Choices. It’s one of the things that draws people to travel, and why so many people tend to spend their time on the road in an RV. The freedom to do what you want, when you want to do it calls to people of all ages and all walks of life. Some of us like to wander in the woods all day, so we gravitate to places where access to trails and scenery are easily accessible. Others RVers like to be close to casinos, football tailgating gatherings, and other activities that are done in more urban areas. Of course, there’s plenty of crossover between the two that’s the beauty of RVing. It’s all about having choices.
We all have different ideas of what makes a comfy campground. If you spend enough time around RVers, the question will inevitably come up: Which are better, private campgrounds or state and national parks?
The answer to this question isn’t straightforward. To help you better understand which is best for you, we’ve broken down the main differences between the two, as well as the pros and cons of each.
Private RV Parks
Private parks are those that don’t exist on public lands. They may be individually owned or part of a larger campground network, such as the Kampgrounds of America (KOA). Because of this, private campground experiences can vary greatly from location to location. You’ll come across simple sites with just the necessities, but you’ll also find luxurious RV resorts. Here’s a video from KOA, which shows a little of what you can expect.
Pros of Private RV Parks
Generally speaking, private parks have better amenities in the way of full-facility RV camping. It isn’t uncommon to find things such as:
- Cable hook-ups
- Laundry facilities
- Recreation rooms
- Dog parks
You’ll even come across some parks that have pools, hot tubs, and even lazy rivers! Because of the number of amenities, private campgrounds are often where full-timers choose to set up camp. And unlike national and state parks, which typically exist away from civilization, you’ll find private RV parks near and even in larger cities.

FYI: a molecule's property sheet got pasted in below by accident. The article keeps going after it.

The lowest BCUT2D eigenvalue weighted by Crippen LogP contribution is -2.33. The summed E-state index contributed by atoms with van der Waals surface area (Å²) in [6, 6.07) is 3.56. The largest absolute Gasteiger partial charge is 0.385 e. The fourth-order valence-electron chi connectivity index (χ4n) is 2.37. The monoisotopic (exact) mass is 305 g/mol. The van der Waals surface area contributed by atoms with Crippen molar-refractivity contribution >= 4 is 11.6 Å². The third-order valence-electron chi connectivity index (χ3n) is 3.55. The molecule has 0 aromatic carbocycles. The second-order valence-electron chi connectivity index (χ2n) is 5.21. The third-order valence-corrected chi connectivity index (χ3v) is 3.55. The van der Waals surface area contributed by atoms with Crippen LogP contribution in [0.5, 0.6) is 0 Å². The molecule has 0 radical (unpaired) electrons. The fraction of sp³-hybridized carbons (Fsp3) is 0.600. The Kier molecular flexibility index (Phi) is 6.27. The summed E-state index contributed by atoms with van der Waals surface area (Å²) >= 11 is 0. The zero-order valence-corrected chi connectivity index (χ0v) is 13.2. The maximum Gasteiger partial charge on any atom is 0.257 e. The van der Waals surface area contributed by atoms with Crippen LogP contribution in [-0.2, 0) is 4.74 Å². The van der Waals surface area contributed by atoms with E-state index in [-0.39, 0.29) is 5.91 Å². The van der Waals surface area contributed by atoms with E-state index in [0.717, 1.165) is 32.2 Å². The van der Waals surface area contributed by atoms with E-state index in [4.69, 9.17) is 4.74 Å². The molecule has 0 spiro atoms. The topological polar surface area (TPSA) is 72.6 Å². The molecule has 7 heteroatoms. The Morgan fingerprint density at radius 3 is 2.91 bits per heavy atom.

Cons of Private RV Parks
Many people camp to enjoy the great outdoors. If you love hiking, biking, swimming, kayaking, and more, a private park may not be your best option. While you’ll there certainly are private campgrounds out there that off these, it isn’t a guarantee like it is in most state and national parks. You’ll likely have to travel to get to the good stuff.
Having your own vehicle to drive around is usually a must when staying at a private RV park. Unless you’re content with just kicking back and relaxing at the park, you’ll probably want to go out and do some activities. If you aren’t towing a trailer that you can simply unhitch, towing your car behind your motorhome is recommended. This will make leaving the park to explore nearby attractions everyday easy.
Another common disadvantage to private parks is the price. Especially if you’re staying at an upscale location, prepare to pay hotel prices for your little piece of land. While you can certainly find affordable private grounds, they are typically more expensive than national or state parks.
National Parks and State Parks
You’re probably familiar with national and state parks. Both are public parks. National parks are operated by the National Park Service and state parks are ran by your state’s department of parks. If you are into the traditional RV fare like campfires, hiking, and biking, and getting off the pavement for a while, then you are probably drawn more to state and national parks. There are some trade-offs for all that awesomeness, though. Here are some of the pros and cons.
Pros of Camping at National and State Parks
You’ll be in the center of all the action when you stay at a park. Likely, you’ll find an abundance of trails and other fun things close to your RV, meaning you never have to get in your car to go anywhere. Prices are also usually minimal, making this an affordable way to camp.
Cons of Camping at National and State Parks
There are far fewer amenities at public parks. Not all sites will have full-hookups, if they have hookups at all. Some facilities like restrooms and showers may also be run down and not as frequently maintained as some campers would prefer.
Here’s an example. In Acadia National Park, there are bathrooms, but no showers. There is a dump station, but campsites don’t have electric or sewer hookups. This is the case in a lot of state and national parks.
Make Memories, No Matter Where You Are
With the right attitude and RV, you can make memories regardless of the campground you choose. Here at Outdoorsy, we love both types of RVing. Our renters do everything from vintage camping rallies to beautiful state and national parks to in-town camping. We just love being out there, on the road, and taking in a wide range of experiences.
We want to you have these experiences, too. Browse around on Outdoorsy where we have rentals available from coast to coast. Get out there and explore.